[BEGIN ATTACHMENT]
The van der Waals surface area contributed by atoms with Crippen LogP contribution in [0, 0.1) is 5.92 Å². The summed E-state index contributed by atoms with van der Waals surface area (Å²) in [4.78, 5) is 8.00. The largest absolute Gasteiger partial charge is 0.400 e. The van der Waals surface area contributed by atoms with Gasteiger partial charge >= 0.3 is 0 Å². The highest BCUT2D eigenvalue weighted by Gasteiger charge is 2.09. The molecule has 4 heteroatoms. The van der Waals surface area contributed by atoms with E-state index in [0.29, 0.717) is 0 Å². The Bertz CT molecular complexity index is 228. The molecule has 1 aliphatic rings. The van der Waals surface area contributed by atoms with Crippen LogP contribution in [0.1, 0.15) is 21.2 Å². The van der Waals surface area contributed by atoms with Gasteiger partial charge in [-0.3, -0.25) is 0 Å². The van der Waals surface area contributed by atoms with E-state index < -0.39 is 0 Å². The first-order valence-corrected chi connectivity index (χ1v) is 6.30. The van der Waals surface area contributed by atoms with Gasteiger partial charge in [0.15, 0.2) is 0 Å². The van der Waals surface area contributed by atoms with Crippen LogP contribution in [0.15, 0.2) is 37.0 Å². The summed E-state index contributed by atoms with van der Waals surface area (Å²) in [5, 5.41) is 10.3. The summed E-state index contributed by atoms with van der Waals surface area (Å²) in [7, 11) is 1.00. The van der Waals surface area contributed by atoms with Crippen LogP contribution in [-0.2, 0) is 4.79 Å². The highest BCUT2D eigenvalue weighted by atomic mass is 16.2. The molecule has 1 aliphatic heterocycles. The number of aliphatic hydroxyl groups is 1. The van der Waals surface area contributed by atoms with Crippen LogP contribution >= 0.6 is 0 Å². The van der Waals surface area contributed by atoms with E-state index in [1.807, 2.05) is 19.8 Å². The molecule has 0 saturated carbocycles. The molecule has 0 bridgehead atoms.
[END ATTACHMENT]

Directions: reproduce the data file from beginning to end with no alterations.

The van der Waals surface area contributed by atoms with Crippen LogP contribution in [0, 0.1) is 5.92 Å². The summed E-state index contributed by atoms with van der Waals surface area (Å²) in [4.78, 5) is 8.00. The largest absolute Gasteiger partial charge is 0.400 e. The van der Waals surface area contributed by atoms with Gasteiger partial charge >= 0.3 is 0 Å². The highest BCUT2D eigenvalue weighted by Gasteiger charge is 2.09. The molecule has 4 heteroatoms. The van der Waals surface area contributed by atoms with E-state index in [0.29, 0.717) is 0 Å². The Bertz CT molecular complexity index is 228. The molecule has 1 aliphatic rings. The van der Waals surface area contributed by atoms with Crippen LogP contribution in [0.1, 0.15) is 21.2 Å². The van der Waals surface area contributed by atoms with Gasteiger partial charge in [-0.3, -0.25) is 0 Å². The van der Waals surface area contributed by atoms with E-state index < -0.39 is 0 Å². The first-order valence-corrected chi connectivity index (χ1v) is 6.30. The van der Waals surface area contributed by atoms with Gasteiger partial charge in [0.15, 0.2) is 0 Å². The van der Waals surface area contributed by atoms with Crippen LogP contribution in [0.15, 0.2) is 37.0 Å². The summed E-state index contributed by atoms with van der Waals surface area (Å²) in [5, 5.41) is 10.3. The summed E-state index contributed by atoms with van der Waals surface area (Å²) in [7, 11) is 1.00. The van der Waals surface area contributed by atoms with Crippen LogP contribution in [-0.2, 0) is 4.79 Å². The highest BCUT2D eigenvalue weighted by atomic mass is 16.2. The molecule has 1 aliphatic heterocycles. The number of aliphatic hydroxyl groups is 1. The van der Waals surface area contributed by atoms with Crippen LogP contribution >= 0.6 is 0 Å². The van der Waals surface area contributed by atoms with E-state index in [1.807, 2.05) is 19.8 Å². The molecule has 0 saturated carbocycles. The molecule has 0 bridgehead atoms.